The San Francisco Zoo is poised to receive an upgrade for young creatures of the human variety to enjoy.
The dilapidated playground on the northern side of the zoo, named the Elinor Friend Playground, was the focus of a lawsuit about disability access that was settled in 2005. Now the site is set for a full makeover, pending approval from the Recreation and Park Commission.
The San Francisco Zoological Society operates the zoo, but the commission has to approve expenditures for capital projects costing more than $50,000, according to Recreation and Park Department documents. The commission’s capital committee approved the playground plans last week and the vote for full approval is scheduled for Thursday.
According to department documents, the new 52,000-square-foot playground will have three parts that are designed for children ages 6 months to 12 years old. The current wooden structure, metal swing sets, and sand and concrete will be swapped out for areas that will be designed to look like different ecosystems, such as woodlands and polar regions. The design is expected to incorporate “a river island exploration, a polar ice cap play area, and a banyan tree climbing structure,” department documents say.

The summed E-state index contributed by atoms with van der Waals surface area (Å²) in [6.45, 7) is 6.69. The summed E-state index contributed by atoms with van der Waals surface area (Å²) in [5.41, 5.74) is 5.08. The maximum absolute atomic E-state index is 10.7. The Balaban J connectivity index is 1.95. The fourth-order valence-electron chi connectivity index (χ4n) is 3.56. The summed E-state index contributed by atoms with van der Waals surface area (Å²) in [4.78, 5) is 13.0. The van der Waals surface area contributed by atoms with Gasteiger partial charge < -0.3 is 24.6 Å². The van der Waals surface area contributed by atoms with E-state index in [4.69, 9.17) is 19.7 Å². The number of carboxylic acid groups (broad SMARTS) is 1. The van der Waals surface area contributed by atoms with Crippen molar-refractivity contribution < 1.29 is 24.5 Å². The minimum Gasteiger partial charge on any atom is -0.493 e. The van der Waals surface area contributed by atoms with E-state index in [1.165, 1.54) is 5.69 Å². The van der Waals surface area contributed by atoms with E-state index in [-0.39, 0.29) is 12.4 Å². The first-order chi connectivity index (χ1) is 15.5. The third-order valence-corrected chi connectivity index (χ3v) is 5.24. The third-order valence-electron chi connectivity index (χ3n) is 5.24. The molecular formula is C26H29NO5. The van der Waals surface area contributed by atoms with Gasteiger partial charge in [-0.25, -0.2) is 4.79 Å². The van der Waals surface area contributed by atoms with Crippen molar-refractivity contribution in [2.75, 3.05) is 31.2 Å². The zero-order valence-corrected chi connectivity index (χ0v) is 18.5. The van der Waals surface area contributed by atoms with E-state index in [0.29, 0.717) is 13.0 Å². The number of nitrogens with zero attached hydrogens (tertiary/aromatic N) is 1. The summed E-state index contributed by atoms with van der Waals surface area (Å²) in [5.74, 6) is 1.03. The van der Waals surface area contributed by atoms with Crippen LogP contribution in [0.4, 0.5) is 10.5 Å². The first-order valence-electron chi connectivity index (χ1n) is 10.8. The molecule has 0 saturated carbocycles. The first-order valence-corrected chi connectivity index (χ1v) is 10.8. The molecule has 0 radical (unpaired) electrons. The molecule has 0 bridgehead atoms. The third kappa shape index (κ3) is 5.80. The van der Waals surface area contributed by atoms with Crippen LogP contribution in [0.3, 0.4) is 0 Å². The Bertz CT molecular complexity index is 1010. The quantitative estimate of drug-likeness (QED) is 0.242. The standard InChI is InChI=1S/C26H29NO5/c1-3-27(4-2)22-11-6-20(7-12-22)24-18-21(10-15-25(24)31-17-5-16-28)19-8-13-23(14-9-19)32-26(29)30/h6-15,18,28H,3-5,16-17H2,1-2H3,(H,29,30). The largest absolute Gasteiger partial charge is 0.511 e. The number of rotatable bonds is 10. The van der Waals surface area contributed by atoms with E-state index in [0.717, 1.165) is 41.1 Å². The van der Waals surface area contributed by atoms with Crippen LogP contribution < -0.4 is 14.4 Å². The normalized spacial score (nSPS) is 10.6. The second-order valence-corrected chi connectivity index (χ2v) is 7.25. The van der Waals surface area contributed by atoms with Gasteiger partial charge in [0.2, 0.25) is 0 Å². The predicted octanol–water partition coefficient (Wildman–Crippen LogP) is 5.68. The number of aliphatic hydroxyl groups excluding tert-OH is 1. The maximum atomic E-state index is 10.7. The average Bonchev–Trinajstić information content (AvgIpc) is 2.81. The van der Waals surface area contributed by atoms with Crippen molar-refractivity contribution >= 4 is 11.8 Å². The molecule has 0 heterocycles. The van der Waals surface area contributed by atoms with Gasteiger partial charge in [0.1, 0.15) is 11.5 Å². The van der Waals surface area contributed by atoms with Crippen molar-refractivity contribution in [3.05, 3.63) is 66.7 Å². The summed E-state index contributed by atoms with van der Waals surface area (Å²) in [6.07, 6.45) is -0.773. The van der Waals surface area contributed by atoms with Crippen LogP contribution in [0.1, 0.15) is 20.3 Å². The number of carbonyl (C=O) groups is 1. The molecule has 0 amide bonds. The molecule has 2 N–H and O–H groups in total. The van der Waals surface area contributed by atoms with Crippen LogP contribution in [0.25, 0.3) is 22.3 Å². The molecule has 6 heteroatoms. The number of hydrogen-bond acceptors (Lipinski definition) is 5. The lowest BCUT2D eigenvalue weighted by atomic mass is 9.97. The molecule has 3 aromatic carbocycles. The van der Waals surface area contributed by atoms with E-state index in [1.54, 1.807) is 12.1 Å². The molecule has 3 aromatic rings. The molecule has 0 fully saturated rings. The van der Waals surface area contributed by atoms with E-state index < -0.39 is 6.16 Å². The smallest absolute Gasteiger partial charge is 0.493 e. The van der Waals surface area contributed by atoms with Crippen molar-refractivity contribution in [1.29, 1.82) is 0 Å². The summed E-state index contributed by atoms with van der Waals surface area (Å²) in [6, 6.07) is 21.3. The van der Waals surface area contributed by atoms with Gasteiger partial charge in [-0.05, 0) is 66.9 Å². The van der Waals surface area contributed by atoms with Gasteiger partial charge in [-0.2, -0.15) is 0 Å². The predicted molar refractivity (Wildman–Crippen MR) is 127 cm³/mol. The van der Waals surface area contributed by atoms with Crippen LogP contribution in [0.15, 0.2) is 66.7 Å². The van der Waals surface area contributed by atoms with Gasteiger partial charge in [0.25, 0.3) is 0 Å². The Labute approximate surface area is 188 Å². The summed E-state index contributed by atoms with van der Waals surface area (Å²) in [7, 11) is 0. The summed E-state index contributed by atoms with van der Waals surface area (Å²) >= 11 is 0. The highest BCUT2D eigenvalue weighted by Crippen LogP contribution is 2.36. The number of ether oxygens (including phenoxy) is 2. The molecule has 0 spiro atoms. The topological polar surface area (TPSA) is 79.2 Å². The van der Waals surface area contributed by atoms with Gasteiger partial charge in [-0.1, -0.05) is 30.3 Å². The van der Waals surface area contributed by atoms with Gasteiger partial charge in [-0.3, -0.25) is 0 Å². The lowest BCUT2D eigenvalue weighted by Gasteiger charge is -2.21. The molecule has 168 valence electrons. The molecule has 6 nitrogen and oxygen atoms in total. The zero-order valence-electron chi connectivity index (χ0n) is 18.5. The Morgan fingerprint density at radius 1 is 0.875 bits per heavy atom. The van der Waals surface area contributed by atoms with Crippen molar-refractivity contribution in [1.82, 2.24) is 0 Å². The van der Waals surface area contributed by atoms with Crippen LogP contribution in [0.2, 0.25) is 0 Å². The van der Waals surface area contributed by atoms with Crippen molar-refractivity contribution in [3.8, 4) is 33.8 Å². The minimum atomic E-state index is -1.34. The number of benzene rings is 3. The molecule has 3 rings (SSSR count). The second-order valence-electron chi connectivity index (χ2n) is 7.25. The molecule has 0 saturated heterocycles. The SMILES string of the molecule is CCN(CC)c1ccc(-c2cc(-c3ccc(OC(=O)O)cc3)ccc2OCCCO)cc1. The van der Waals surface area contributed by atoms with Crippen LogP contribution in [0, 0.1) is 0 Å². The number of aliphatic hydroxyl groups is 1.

More than 1 million people visit the zoo each year and nearly one-third are children. The new playground is targeted to provide “a unique, nature-oriented experience that serves as a catalyst for the children to learn about nature and environmental issues while at the same time exercising their bodies and minds,” the documents say.
The cost of the design and construction of the project is expected to be $3.2 million, according to department documents. Of that, the majority is being paid for through private grants, private fundraising and donations. The Recreation and Park Department is providing $138,000.
If approved by the full commission Thursday, the design of the playground is expected to be completed by the end of the year. Construction could wrap up by June.